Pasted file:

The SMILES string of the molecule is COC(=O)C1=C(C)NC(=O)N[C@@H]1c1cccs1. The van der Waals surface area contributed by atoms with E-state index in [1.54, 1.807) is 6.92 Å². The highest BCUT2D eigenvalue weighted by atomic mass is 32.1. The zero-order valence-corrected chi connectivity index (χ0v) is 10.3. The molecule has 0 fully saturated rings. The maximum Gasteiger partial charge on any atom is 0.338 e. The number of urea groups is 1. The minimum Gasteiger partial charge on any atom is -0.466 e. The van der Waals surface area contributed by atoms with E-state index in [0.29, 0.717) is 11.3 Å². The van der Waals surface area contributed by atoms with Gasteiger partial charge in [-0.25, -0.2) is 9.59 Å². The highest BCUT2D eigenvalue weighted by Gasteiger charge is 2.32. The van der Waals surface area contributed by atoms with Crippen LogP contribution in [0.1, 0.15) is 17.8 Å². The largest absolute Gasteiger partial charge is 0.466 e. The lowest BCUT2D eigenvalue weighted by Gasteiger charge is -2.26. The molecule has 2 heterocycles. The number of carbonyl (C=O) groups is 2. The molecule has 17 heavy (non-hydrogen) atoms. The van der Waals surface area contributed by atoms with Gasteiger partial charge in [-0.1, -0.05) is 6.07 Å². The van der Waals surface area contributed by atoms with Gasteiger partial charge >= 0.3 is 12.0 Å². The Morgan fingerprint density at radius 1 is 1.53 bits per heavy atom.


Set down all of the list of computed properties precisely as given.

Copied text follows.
The SMILES string of the molecule is COC(=O)C1=C(C)NC(=O)N[C@@H]1c1cccs1. The van der Waals surface area contributed by atoms with E-state index in [1.54, 1.807) is 6.92 Å². The highest BCUT2D eigenvalue weighted by atomic mass is 32.1. The zero-order valence-corrected chi connectivity index (χ0v) is 10.3. The molecule has 0 fully saturated rings. The maximum Gasteiger partial charge on any atom is 0.338 e. The number of urea groups is 1. The minimum Gasteiger partial charge on any atom is -0.466 e. The van der Waals surface area contributed by atoms with E-state index in [0.29, 0.717) is 11.3 Å². The van der Waals surface area contributed by atoms with Gasteiger partial charge in [-0.25, -0.2) is 9.59 Å². The highest BCUT2D eigenvalue weighted by Gasteiger charge is 2.32. The van der Waals surface area contributed by atoms with Crippen LogP contribution in [0.1, 0.15) is 17.8 Å². The largest absolute Gasteiger partial charge is 0.466 e. The lowest BCUT2D eigenvalue weighted by Gasteiger charge is -2.26. The molecule has 2 heterocycles. The number of carbonyl (C=O) groups is 2. The molecule has 17 heavy (non-hydrogen) atoms. The van der Waals surface area contributed by atoms with Gasteiger partial charge in [-0.1, -0.05) is 6.07 Å². The van der Waals surface area contributed by atoms with Gasteiger partial charge >= 0.3 is 12.0 Å². The Morgan fingerprint density at radius 1 is 1.53 bits per heavy atom.